Exidia nigricans (With.) P. Roberts - Warlock's Butter

Phylum: Basidiomycota - Class: Tremellomycetes - Order: Auriculariales - Family: Auriculariaceae

Exidia nigricans, a jelly fungus

Exidia nigricans, recently given the English name Warlock's Butter, is similar to (and very often confused with) Exidia glandulosa - commonly referred to as Witches' Butter or Black Witch's Butter, because of its butter-like consistency when wet and its sombre colour; however, Exidia nigricans has brain-like folds rather than being made up of irregular blocks with flattish facets. This jelly fungus can occur throughout the year; it appears on dead hardwood, particularly Beech, Ash and Hazel, but very rarely oaks. (Oaks are the favoured host of Exidia glandulosa.)

Exidia nigricans on a fallen Ash branch


Exidia nigricans occurs throughout Britain and Ireland as well as in most parts of mainland Europe. On a worldwide scale this jelly fungus is also widely distributed throughout the northern hemisphere including parts of North America.

Taxonomic history

The taxonomy of this jelly fungus is unclear, and some authorities still place it in the order Tremellales. In the USA the genus Exidia is placed under the family Auriculariaceae rather than Exidiaceae.

The basionym dates from a 1776 publication by British botanist and mycologist William Withering (1741 - 1799). It was the Dutch mycologist Marinus Anton Donk (1908 - 1972) who in 1966 redefined the Exidia genus, clearly separating Exidia plana (now Exidia nigricans) from its lookalike Exidia glandulosa, with which it had been treated previously as a single species under the name Exidia glandulosa.

British mycologist Peter Roberts suggested that Exidia plana was an invalid name, and that Tremella nigricans With. was the earliest valid name for this species. The official name in the Fungus Records Database for Britain and Ireland now has the preferred name of this species listed as Exidia nigricans.

Synonyms of Exidia nigricans include Exidia plana (Donk) and Tremella plana F.H. Wigg., and Tremella nigricans With.

Exidia nigricans, central France


Exidia, the generic name, means exuding or staining, and both seem appropriate because these jelly fungi do look like exudations when moist and like dark stains on wood when they dry out. I believe the specific epithet plana comes from the Latin adjective planus, which means level, flat or even; if so then perhaps this isn't the most descriptive of epithets!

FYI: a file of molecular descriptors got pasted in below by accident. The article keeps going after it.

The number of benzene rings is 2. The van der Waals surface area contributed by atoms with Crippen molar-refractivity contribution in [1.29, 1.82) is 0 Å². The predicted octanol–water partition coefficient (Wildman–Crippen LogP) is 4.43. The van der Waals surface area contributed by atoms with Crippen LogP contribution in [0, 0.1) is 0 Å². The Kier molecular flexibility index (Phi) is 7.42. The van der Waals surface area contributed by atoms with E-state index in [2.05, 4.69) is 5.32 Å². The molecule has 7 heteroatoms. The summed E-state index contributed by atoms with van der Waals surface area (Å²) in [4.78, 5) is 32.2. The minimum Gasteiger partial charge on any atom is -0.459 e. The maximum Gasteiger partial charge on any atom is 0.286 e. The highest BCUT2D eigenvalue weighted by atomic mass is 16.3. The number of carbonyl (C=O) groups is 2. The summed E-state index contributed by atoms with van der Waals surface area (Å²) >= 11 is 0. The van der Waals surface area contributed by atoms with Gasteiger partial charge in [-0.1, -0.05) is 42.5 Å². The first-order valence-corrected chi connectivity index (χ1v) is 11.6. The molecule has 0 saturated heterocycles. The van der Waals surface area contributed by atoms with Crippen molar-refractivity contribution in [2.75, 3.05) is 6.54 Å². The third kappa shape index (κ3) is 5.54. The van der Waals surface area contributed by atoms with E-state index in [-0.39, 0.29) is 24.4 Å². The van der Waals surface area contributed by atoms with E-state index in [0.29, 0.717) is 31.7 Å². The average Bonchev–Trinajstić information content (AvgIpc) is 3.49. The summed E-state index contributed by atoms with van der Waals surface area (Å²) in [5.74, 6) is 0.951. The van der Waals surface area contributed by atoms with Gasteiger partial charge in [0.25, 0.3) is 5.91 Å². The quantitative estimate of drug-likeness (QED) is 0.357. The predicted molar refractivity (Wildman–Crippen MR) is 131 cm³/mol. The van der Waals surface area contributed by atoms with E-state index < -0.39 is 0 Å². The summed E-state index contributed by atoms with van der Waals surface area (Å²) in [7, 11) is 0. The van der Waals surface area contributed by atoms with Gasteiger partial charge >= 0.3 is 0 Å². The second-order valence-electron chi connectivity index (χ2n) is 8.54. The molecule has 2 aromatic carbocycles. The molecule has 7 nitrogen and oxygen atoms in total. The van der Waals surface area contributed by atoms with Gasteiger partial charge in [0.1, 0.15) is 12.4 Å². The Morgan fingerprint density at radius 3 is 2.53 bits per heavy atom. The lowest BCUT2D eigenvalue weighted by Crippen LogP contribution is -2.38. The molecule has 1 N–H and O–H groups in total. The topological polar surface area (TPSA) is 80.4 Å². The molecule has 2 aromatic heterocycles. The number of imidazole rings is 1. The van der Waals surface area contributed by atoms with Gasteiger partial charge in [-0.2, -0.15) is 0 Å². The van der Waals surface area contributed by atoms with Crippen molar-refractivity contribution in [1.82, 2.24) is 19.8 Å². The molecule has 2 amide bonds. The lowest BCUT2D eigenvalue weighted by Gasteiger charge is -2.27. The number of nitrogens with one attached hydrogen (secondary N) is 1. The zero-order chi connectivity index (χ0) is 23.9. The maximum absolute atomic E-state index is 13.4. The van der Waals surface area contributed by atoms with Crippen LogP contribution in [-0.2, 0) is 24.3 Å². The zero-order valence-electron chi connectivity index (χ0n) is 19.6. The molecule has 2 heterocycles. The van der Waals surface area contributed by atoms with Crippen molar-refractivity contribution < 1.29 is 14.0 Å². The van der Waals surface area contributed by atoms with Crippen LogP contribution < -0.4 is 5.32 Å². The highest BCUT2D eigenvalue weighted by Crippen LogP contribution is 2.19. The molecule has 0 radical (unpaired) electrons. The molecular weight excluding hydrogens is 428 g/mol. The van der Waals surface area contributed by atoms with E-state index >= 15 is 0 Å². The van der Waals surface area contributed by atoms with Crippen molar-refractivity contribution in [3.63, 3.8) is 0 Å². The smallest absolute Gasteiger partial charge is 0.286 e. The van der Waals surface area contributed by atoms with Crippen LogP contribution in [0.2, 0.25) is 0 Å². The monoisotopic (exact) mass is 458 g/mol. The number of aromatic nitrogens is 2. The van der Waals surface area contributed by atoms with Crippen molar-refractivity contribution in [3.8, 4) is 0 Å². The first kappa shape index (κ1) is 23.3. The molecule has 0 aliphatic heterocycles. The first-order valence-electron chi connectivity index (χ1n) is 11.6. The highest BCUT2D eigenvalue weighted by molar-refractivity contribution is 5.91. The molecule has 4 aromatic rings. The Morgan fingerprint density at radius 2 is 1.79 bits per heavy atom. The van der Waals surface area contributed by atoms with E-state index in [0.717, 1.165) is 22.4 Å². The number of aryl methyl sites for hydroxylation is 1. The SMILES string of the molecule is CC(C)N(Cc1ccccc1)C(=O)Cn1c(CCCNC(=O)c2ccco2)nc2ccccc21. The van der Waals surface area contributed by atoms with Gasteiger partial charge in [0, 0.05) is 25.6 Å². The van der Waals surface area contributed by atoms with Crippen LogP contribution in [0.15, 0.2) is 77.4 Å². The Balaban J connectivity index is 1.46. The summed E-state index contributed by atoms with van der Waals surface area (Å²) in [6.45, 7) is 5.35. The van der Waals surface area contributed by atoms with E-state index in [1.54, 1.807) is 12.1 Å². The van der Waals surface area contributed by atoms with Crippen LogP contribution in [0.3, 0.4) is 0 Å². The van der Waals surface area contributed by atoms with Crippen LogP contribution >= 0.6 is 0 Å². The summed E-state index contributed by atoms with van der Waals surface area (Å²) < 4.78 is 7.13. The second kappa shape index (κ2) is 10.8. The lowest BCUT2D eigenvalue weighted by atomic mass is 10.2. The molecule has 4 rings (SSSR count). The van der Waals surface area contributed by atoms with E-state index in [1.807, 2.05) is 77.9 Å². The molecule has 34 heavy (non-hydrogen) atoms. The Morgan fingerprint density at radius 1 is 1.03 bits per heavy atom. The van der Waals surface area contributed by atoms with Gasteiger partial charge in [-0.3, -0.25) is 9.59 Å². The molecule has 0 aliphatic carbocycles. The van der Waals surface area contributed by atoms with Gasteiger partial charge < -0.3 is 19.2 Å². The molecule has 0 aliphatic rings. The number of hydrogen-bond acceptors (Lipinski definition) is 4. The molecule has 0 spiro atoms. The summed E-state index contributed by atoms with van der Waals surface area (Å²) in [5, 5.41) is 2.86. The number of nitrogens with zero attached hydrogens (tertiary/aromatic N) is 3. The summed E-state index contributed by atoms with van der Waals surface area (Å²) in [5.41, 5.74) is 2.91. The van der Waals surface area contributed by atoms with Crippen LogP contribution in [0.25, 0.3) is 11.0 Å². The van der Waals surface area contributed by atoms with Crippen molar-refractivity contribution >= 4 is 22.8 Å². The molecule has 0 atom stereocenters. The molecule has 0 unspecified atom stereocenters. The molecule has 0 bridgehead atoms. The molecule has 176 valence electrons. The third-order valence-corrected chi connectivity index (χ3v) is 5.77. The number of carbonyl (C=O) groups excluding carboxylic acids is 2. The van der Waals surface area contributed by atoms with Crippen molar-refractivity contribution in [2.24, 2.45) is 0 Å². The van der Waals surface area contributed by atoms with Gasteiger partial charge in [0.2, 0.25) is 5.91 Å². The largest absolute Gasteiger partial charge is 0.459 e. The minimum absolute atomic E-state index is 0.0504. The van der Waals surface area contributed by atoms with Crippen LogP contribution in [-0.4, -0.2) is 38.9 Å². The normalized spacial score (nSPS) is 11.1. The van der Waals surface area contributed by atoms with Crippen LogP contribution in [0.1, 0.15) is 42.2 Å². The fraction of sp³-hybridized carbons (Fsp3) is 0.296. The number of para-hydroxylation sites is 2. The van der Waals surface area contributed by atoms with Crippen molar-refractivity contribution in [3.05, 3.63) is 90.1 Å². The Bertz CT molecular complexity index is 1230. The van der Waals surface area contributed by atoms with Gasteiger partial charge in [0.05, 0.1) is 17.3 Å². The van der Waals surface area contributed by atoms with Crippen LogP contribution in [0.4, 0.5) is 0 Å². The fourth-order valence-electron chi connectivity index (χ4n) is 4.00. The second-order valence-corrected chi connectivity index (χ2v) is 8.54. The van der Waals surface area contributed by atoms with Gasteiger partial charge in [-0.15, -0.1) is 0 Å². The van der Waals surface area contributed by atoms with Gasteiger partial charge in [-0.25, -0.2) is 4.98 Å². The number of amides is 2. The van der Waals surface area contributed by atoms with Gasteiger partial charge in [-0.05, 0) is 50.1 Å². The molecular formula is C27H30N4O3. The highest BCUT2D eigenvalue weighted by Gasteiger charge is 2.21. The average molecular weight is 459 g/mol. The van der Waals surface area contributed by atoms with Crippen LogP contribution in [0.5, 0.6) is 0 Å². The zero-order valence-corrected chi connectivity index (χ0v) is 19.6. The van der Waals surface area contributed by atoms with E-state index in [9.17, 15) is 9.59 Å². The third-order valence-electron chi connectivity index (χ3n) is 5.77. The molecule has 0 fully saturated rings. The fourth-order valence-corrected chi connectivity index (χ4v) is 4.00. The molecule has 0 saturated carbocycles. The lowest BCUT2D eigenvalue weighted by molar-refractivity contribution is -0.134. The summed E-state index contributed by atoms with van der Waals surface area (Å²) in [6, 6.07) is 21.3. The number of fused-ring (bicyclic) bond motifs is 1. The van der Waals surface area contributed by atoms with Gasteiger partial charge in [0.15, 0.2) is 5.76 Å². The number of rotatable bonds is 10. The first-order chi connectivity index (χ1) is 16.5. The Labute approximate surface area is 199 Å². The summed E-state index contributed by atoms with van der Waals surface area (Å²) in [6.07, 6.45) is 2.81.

Identification guide

Closeup of Exidia nigricans fruitbody


Shiny black when wet, turning olive brown and shrivelling to a warty crust during very dry weather; gelatinous (but noticeably firmer than Tremella mesenterica, the Yellow Brain, and most other jelly fungi). Individual fruitbodies blend into one another like the folds of a brain; composite 'blobs' are typically 5 to 15 cm across.

Dried and shrivelled fruitbodies are revived in wet weather and regain their expanded shape and gelatinous texture.

Spore, Exidia nigricans


Allantoid (sausage-shaped), smooth, 14-19 x 4.5-5.5µm; inamyloid.

Show larger image

Spore print



Not distinctive.

Habitat & Ecological role

Saprobic, on dead and decaying hardwood - mainly Beech, Ash and Hazel but very occasionally also oaks.


Throughout the year in Britain and Ireland but most prevalent in late autumn, winter and early spring.

Similar species

Exidia glandulosa comprises irregular flattish-faceted separate blocks of black jelly-like material.

Tremella mesenterica is yellow and has a brain-like structure.

Exidia nigricans, New Forest, Hampshire, England, picture Dave Kelly

Culinary Notes

This jelly fungus is of dubious edibility, and in any case it is too insubstantial to be worth collecting for food. We therefore - Class it as being of no culinary value.

Reference Sources

Fascinated by Fungi, 2nd Edition, Pat O'Reilly 2016, reprinted by Coch-y-bonddu Books in 2022.

British Mycological Society. English Names for Fungi

Dictionary of the Fungi; Paul M. Kirk, Paul F. Cannon, David W. Minter and J. A. Stalpers; CABI, 2008

Taxonomic history and synonym information on these pages is drawn from many sources but in particular from the British Mycological Society's GB Checklist of Fungi.


This page includes pictures kindly contributed by David Kelly.

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